Fathead minnows lay significantly fewer eggs at a time than bluntnose, averaging between 100 and 400 at a time. They are able to reproduce a bit more quickly, however, with an average of three to five days between spawning. They also hatch faster, after only four to five days.
Mosquitofish are one of the only common minnows to have live births, as opposed to laying eggs. They spawn in the summer months and are able to give birth every four to six weeks.
Common, emerald, and golden shiners all generally spawn between four to five times every summer, giving them an average spawn turnaround of three to four weeks. They lay thousands of eggs at a time, and the average hatch time is between four and seven days.
How Long Are Minnows Pregnant?
Bluntnose and fathead minnows do not become pregnant, and neither do common, emerald, or golden shiners. Mosquitofish are the only common minnow that has live births, and they are usually pregnant between two and four weeks.
All other types of minnows are fertilized externally by the male, after the female releases the eggs. minnows usually spawn under structure, as their eggs are buoyant, and they prefer when the eggs are contained by the structure above. Females can lay hundreds to thousands of eggs.
How Long Does It Take for Minnows To Mature?
Bluntnose and fathead minnows generally reach sexual maturity between three and six months, but environmental factors can play a huge role in this timeline. Warmer waters tend to see “true minnows” mature more quickly, as spawning is usually done in the summer months.
Mosquitofish have a vastly different timeline than other small minnows, with females reaching sexual maturity as quickly as three to four weeks. Males take significantly longer to mature, averaging between six and nine weeks. These timelines are also expedited in warmer waters.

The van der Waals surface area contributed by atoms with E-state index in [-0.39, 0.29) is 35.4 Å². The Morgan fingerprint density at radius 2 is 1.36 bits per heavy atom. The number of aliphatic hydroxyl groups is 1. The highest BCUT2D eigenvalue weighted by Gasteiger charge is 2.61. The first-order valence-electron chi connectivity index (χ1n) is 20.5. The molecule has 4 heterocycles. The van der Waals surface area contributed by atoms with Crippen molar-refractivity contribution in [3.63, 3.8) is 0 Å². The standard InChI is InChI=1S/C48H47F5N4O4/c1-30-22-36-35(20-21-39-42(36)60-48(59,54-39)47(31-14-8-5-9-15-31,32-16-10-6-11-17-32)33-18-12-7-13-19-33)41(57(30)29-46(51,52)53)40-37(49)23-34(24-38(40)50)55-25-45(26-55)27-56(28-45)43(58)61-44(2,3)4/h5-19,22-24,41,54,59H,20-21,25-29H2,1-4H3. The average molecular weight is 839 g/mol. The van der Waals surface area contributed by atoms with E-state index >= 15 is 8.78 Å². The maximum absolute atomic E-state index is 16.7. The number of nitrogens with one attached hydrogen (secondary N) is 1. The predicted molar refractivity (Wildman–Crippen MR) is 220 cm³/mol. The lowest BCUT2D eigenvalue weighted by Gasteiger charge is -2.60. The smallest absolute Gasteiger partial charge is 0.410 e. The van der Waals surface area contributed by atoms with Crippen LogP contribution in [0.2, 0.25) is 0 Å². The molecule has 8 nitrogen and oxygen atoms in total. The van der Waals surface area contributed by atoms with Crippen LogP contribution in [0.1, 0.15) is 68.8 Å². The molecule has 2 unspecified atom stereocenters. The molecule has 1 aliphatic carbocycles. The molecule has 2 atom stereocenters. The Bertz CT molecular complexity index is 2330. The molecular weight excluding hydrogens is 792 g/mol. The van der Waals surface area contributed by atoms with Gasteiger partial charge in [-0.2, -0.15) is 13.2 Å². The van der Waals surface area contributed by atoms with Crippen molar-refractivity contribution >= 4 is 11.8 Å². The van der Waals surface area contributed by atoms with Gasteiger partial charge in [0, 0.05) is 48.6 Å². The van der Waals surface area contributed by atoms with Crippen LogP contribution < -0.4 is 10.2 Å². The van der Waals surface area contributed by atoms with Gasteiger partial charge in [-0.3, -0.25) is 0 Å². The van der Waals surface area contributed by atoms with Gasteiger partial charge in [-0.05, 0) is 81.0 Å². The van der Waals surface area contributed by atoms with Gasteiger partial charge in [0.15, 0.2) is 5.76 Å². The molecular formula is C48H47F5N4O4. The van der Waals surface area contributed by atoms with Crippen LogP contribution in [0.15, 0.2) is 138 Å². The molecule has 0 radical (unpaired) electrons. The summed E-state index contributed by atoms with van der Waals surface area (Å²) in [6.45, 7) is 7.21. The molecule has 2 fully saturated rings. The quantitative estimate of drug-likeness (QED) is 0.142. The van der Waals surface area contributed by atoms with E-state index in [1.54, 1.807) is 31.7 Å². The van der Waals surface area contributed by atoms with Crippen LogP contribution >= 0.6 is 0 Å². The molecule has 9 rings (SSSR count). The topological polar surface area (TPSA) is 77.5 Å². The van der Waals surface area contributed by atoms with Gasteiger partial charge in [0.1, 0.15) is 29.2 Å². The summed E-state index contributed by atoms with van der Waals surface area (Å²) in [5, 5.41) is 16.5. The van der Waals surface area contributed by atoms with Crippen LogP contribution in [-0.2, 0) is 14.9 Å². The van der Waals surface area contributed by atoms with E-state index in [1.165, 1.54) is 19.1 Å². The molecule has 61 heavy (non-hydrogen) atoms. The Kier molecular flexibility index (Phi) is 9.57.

Shiners take the longest to mature of any common minnow, as they require significantly more growth to reach full size compared to smaller baitfish. The soonest shiners have been known to spawn is at around eight months, while most reach maturity between one and two years old.
Difference Between Minnows in the Wild vs Captivity
Minnows generally live significantly longer when held in captivity compared to in the wild. There are a wide variety of factors that lead to this longer lifespan, but predominately, it is due to the lack of predators looking to feed on them. Water temperature and pH can also be adjusted to ideal conditions for captive fish.
Along with having water conditions monitored and maintained at optimal conditions, captive minnows are fed a steady diet of nutrient-dense feed that is designed to deliver them all needed vitamins and minerals.
Fish are also usually paired with cohabitants that help tank conditions by cleaning the bottoms and sides.
While being held in captivity usually leads to a longer lifespan for minnows, there is an element of user error that can shorten these life expectations, especially for new fish owners who are initially setting up their systems.
Many fish can be lost due to unforeseen issues and nuances of a new fish tank.